I thank the Member for giving way. Does she not understand that, by bringing in the Committee amendments that she proposes, she will delay the Bill in its entirety, because, if the two amendments go through, it will be impossible for us to bring in parental leave and pay in April 2022. The only way that the House can ensure that that measure is in by April 2022 is by supporting my amendments. Not only will we get that, but work can be started in relation to miscarriage as well.

This will be a big problem. We will not be able to get this in by April 2022 and possibly not even by April 2023, because of the work that will need to be done with HMRC. Does the Member accept that that is what she is doing?

Photo of Caoimhe Archibald Caoimhe Archibald Sinn Féin

I do not accept that. I do not accept the Minister's assertions. I believe that the work has been done on the Parental Bereavement (Leave and Pay) Bill. You can bring that forward and, at the same time, have further work conducted on the inclusion of miscarriage and the removal of the 26-week —

Photo of Gordon Lyons Gordon Lyons DUP

On that point, will the Member give way?

Photo of Caoimhe Archibald Caoimhe Archibald Sinn Féin

No. I will not give way again. I will let you make your comments, and, when you do so, perhaps you will give way to me.

Photo of Gordon Lyons Gordon Lyons DUP

Yes, I will.

Photo of Caoimhe Archibald Caoimhe Archibald Sinn Féin

It is worth noting that Lidl Ireland has recently announced its bespoke policy on bereavement for employees North and South. It is reported to have introduced compassionate leave with pay for employees who have experienced or been directly impacted by early pregnancy loss or miscarriage. Additionally, the Government of New Zealand have legislated to support those who have suffered a miscarriage. The Committee believes that it is acting in the best interests of people in the North by taking the opportunity through the Bill to afford those protections to as many parents as possible whilst ensuring that the Bill's original provisions are enacted in the current mandate.

I would like to make some very brief comments as Sinn Féin economy spokesperson. First, I acknowledge that the previous Economy Minister, Diane Dodds, introduced the Parental Bereavement (Leave and Pay) Bill, which is important legislation in its own right and, as introduced, would provide support for workers who find themselves in the awful circumstances of experiencing a child dying or a stillbirth.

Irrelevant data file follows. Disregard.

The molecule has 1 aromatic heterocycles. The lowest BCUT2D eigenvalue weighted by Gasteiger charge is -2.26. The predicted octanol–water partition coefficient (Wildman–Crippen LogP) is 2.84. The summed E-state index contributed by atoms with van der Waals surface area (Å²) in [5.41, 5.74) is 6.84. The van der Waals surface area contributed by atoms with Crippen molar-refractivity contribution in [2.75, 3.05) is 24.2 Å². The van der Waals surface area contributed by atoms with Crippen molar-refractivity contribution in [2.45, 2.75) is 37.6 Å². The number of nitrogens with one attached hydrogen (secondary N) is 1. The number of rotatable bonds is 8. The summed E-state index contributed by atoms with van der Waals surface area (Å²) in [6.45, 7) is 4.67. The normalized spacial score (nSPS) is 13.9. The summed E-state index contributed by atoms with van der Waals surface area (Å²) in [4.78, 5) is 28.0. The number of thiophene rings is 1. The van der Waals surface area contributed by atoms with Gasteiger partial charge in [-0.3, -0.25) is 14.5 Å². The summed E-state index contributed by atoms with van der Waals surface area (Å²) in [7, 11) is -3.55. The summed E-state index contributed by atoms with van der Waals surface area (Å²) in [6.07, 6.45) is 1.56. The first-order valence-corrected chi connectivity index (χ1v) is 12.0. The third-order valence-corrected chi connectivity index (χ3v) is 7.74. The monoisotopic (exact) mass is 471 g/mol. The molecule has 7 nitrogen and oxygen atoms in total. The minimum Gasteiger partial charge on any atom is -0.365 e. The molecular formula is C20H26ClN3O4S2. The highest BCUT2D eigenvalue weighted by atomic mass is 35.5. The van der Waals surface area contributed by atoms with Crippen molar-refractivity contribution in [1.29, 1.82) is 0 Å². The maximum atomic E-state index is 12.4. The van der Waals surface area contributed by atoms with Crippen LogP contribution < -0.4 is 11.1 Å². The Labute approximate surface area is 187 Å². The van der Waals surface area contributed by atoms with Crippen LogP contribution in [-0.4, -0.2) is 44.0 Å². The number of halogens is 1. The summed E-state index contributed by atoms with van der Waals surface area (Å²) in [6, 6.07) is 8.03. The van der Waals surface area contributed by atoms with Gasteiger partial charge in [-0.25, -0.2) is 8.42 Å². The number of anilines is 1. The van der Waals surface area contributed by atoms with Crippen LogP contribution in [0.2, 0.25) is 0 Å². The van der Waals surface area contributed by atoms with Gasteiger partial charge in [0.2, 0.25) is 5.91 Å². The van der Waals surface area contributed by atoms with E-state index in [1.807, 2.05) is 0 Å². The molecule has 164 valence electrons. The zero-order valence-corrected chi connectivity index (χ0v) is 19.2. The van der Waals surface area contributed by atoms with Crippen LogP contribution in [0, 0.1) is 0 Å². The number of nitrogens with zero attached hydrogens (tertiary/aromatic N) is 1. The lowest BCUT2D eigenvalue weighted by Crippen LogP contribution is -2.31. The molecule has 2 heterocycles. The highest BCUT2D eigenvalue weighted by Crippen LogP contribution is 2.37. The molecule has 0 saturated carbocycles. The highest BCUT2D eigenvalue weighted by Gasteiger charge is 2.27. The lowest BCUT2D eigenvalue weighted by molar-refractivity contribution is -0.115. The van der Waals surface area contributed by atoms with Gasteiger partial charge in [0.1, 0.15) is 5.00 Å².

From the time that the Bill went out for consultation, I have raised the issues upon which the Committee has tabled amendments. Those are statutory leave and pay for workers suffering miscarriage and the provision of those rights from day 1 of employment, with the intent of ensuring that workers in those most terrible of circumstances have the right to compassionate support from the time they enter employment. There has been a unity of purpose in much of the debate and discussion on the Bill, which is positive. In particular, I record my thanks to my fellow Committee members for the constructive and positive approach to the deliberations on the Bill.

Employment rights are fully devolved to the Assembly. We have the ability to set our own policy and to be a leader when it comes to standing up for workers. The amendments to the Bill would make us a leader, certainly across these islands, in ensuring that workers who suffer miscarriage have access to paid leave and that, they along with workers who suffer the death of a child, would have the right to paid time off to seek support, to deal with practicalities or simply to privately grieve and deal with their loss.

I urge Members across the Chamber to support the Committee's amendments, which have been well-considered and thought out. I reiterate my thanks to the Bill Office for its support in crafting those very pragmatic amendments, which provide flexibility to the Minister and the Department and allow for some modification, if that is deemed necessary, by a consultation, and which would, as I stated, be brought back to the House for a debate on the regulations to enact them. I look forward to hearing the rest of the contributions to the debate.

Photo of Roy Beggs Roy Beggs UUP

The Business Committee has arranged to meet at 1.00 pm. I therefore propose, by leave of the Assembly, to suspend the sitting until 2.00 pm. The first item of business when we return will be Question Time to the Minister for Communities.

The debate stood suspended. The sitting was suspended at 12.58 pm.

On resuming (Mr Speaker in the Chair) —